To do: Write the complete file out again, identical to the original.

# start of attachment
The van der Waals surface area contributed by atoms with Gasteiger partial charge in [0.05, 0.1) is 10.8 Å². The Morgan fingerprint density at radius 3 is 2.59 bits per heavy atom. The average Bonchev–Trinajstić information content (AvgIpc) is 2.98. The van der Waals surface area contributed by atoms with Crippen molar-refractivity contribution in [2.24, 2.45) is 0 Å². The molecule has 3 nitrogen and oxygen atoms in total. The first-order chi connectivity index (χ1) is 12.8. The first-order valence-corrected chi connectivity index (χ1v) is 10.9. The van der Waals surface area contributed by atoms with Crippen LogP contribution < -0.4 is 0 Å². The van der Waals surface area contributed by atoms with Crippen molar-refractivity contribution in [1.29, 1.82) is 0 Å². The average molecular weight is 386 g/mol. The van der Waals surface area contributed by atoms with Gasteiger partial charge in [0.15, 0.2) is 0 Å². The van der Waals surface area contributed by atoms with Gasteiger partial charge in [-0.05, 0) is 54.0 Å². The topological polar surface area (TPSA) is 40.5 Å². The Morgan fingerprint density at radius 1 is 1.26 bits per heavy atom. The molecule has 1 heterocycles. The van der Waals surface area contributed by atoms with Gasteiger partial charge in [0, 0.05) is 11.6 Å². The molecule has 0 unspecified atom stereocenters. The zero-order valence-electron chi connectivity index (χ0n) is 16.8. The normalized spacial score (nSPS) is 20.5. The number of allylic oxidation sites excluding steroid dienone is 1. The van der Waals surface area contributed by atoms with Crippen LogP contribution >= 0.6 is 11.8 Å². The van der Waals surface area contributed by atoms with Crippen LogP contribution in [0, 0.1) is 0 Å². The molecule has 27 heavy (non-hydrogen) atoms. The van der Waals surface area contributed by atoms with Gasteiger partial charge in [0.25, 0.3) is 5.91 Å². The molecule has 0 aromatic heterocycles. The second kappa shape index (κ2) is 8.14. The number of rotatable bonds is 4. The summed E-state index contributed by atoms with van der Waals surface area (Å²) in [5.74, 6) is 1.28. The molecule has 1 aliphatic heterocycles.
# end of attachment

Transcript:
The van der Waals surface area contributed by atoms with Gasteiger partial charge in [0.05, 0.1) is 10.8 Å². The Morgan fingerprint density at radius 3 is 2.59 bits per heavy atom. The average Bonchev–Trinajstić information content (AvgIpc) is 2.98. The van der Waals surface area contributed by atoms with Crippen molar-refractivity contribution in [2.24, 2.45) is 0 Å². The molecule has 3 nitrogen and oxygen atoms in total. The first-order chi connectivity index (χ1) is 12.8. The first-order valence-corrected chi connectivity index (χ1v) is 10.9. The van der Waals surface area contributed by atoms with Crippen LogP contribution < -0.4 is 0 Å². The van der Waals surface area contributed by atoms with Crippen molar-refractivity contribution in [1.29, 1.82) is 0 Å². The average molecular weight is 386 g/mol. The van der Waals surface area contributed by atoms with Gasteiger partial charge in [0.15, 0.2) is 0 Å². The van der Waals surface area contributed by atoms with Gasteiger partial charge in [-0.05, 0) is 54.0 Å². The topological polar surface area (TPSA) is 40.5 Å². The Morgan fingerprint density at radius 1 is 1.26 bits per heavy atom. The molecule has 1 heterocycles. The van der Waals surface area contributed by atoms with Gasteiger partial charge in [0, 0.05) is 11.6 Å². The molecule has 0 unspecified atom stereocenters. The zero-order valence-electron chi connectivity index (χ0n) is 16.8. The normalized spacial score (nSPS) is 20.5. The number of allylic oxidation sites excluding steroid dienone is 1. The van der Waals surface area contributed by atoms with Crippen LogP contribution >= 0.6 is 11.8 Å². The van der Waals surface area contributed by atoms with Crippen LogP contribution in [0, 0.1) is 0 Å². The molecule has 27 heavy (non-hydrogen) atoms. The van der Waals surface area contributed by atoms with Gasteiger partial charge in [0.25, 0.3) is 5.91 Å². The molecule has 0 aromatic heterocycles. The second kappa shape index (κ2) is 8.14. The number of rotatable bonds is 4. The summed E-state index contributed by atoms with van der Waals surface area (Å²) in [5.74, 6) is 1.28. The molecule has 1 aliphatic heterocycles.